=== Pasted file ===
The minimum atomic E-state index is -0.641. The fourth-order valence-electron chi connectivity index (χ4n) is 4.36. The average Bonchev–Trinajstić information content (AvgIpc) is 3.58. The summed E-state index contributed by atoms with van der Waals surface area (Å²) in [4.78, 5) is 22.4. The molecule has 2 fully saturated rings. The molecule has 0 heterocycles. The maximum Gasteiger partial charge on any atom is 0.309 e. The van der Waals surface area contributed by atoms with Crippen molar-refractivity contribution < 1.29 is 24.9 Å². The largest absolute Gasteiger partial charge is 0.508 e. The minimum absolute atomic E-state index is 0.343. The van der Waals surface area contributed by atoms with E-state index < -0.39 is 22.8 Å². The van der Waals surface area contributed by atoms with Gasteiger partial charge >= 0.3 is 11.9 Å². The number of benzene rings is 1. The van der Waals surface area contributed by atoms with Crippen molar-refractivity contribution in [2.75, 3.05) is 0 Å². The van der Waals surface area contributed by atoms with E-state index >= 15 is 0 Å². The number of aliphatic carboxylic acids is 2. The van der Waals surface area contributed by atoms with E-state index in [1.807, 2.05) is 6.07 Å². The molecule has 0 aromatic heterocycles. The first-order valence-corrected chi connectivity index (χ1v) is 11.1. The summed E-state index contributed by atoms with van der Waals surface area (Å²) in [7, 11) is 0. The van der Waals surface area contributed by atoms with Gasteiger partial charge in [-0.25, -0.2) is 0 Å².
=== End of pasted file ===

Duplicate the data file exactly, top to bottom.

The minimum atomic E-state index is -0.641. The fourth-order valence-electron chi connectivity index (χ4n) is 4.36. The average Bonchev–Trinajstić information content (AvgIpc) is 3.58. The summed E-state index contributed by atoms with van der Waals surface area (Å²) in [4.78, 5) is 22.4. The molecule has 2 fully saturated rings. The molecule has 0 heterocycles. The maximum Gasteiger partial charge on any atom is 0.309 e. The van der Waals surface area contributed by atoms with Crippen molar-refractivity contribution < 1.29 is 24.9 Å². The largest absolute Gasteiger partial charge is 0.508 e. The minimum absolute atomic E-state index is 0.343. The van der Waals surface area contributed by atoms with E-state index < -0.39 is 22.8 Å². The van der Waals surface area contributed by atoms with Gasteiger partial charge >= 0.3 is 11.9 Å². The number of benzene rings is 1. The van der Waals surface area contributed by atoms with Crippen molar-refractivity contribution in [2.75, 3.05) is 0 Å². The van der Waals surface area contributed by atoms with E-state index >= 15 is 0 Å². The number of aliphatic carboxylic acids is 2. The van der Waals surface area contributed by atoms with E-state index in [1.807, 2.05) is 6.07 Å². The molecule has 0 aromatic heterocycles. The first-order valence-corrected chi connectivity index (χ1v) is 11.1. The summed E-state index contributed by atoms with van der Waals surface area (Å²) in [7, 11) is 0. The van der Waals surface area contributed by atoms with Gasteiger partial charge in [-0.25, -0.2) is 0 Å².